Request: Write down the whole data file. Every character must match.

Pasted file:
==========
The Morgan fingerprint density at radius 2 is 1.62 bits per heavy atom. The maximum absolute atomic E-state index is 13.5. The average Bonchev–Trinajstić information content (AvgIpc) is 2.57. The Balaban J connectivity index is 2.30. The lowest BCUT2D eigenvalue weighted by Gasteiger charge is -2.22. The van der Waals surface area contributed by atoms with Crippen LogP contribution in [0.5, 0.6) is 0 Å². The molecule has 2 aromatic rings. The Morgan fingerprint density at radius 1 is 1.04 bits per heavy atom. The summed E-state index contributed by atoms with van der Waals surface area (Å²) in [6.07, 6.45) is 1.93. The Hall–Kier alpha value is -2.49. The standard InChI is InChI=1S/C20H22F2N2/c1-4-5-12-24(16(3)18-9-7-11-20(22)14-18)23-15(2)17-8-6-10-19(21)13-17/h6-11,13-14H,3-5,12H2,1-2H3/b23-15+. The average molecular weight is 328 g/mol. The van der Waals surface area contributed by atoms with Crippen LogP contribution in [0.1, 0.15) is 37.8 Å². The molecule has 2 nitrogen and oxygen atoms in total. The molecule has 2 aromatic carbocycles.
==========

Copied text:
The Morgan fingerprint density at radius 2 is 1.62 bits per heavy atom. The maximum absolute atomic E-state index is 13.5. The average Bonchev–Trinajstić information content (AvgIpc) is 2.57. The Balaban J connectivity index is 2.30. The lowest BCUT2D eigenvalue weighted by Gasteiger charge is -2.22. The van der Waals surface area contributed by atoms with Crippen LogP contribution in [0.5, 0.6) is 0 Å². The molecule has 2 aromatic rings. The Morgan fingerprint density at radius 1 is 1.04 bits per heavy atom. The summed E-state index contributed by atoms with van der Waals surface area (Å²) in [6.07, 6.45) is 1.93. The Hall–Kier alpha value is -2.49. The standard InChI is InChI=1S/C20H22F2N2/c1-4-5-12-24(16(3)18-9-7-11-20(22)14-18)23-15(2)17-8-6-10-19(21)13-17/h6-11,13-14H,3-5,12H2,1-2H3/b23-15+. The average molecular weight is 328 g/mol. The van der Waals surface area contributed by atoms with Crippen LogP contribution in [0.1, 0.15) is 37.8 Å². The molecule has 2 nitrogen and oxygen atoms in total. The molecule has 2 aromatic carbocycles.